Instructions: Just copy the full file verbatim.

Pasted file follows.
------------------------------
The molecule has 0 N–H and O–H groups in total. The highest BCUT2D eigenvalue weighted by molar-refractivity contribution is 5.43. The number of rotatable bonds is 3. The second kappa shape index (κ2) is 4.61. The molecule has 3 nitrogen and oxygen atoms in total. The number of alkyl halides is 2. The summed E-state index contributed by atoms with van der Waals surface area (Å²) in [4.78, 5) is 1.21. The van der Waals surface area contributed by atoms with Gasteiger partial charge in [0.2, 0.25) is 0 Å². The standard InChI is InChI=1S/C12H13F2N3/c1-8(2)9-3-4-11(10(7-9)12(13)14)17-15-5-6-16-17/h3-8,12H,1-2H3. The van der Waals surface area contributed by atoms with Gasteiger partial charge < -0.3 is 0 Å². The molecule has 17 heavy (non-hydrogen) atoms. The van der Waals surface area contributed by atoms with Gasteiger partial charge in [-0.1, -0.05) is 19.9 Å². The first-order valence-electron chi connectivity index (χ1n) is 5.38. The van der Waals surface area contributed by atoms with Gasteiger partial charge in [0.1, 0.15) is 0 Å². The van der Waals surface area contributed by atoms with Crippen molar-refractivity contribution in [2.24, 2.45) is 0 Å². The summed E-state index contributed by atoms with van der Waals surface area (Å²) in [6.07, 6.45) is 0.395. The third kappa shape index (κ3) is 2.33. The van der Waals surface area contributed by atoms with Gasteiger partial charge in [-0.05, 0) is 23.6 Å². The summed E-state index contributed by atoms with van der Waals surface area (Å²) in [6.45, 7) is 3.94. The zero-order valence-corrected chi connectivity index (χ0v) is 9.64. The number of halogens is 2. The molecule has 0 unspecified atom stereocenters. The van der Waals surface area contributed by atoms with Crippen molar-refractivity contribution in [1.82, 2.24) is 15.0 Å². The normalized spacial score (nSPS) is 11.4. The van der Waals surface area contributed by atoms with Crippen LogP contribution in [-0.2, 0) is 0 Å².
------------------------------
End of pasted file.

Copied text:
The molecule has 0 N–H and O–H groups in total. The highest BCUT2D eigenvalue weighted by molar-refractivity contribution is 5.43. The number of rotatable bonds is 3. The second kappa shape index (κ2) is 4.61. The molecule has 3 nitrogen and oxygen atoms in total. The number of alkyl halides is 2. The summed E-state index contributed by atoms with van der Waals surface area (Å²) in [4.78, 5) is 1.21. The van der Waals surface area contributed by atoms with Gasteiger partial charge in [0.2, 0.25) is 0 Å². The standard InChI is InChI=1S/C12H13F2N3/c1-8(2)9-3-4-11(10(7-9)12(13)14)17-15-5-6-16-17/h3-8,12H,1-2H3. The van der Waals surface area contributed by atoms with Gasteiger partial charge < -0.3 is 0 Å². The molecule has 17 heavy (non-hydrogen) atoms. The van der Waals surface area contributed by atoms with Gasteiger partial charge in [-0.1, -0.05) is 19.9 Å². The first-order valence-electron chi connectivity index (χ1n) is 5.38. The van der Waals surface area contributed by atoms with Gasteiger partial charge in [0.1, 0.15) is 0 Å². The van der Waals surface area contributed by atoms with Crippen molar-refractivity contribution in [2.24, 2.45) is 0 Å². The summed E-state index contributed by atoms with van der Waals surface area (Å²) in [6.07, 6.45) is 0.395. The third kappa shape index (κ3) is 2.33. The van der Waals surface area contributed by atoms with Gasteiger partial charge in [-0.05, 0) is 23.6 Å². The summed E-state index contributed by atoms with van der Waals surface area (Å²) in [6.45, 7) is 3.94. The zero-order valence-corrected chi connectivity index (χ0v) is 9.64. The number of halogens is 2. The molecule has 0 unspecified atom stereocenters. The van der Waals surface area contributed by atoms with Crippen molar-refractivity contribution in [1.82, 2.24) is 15.0 Å². The normalized spacial score (nSPS) is 11.4. The van der Waals surface area contributed by atoms with Crippen LogP contribution in [-0.2, 0) is 0 Å².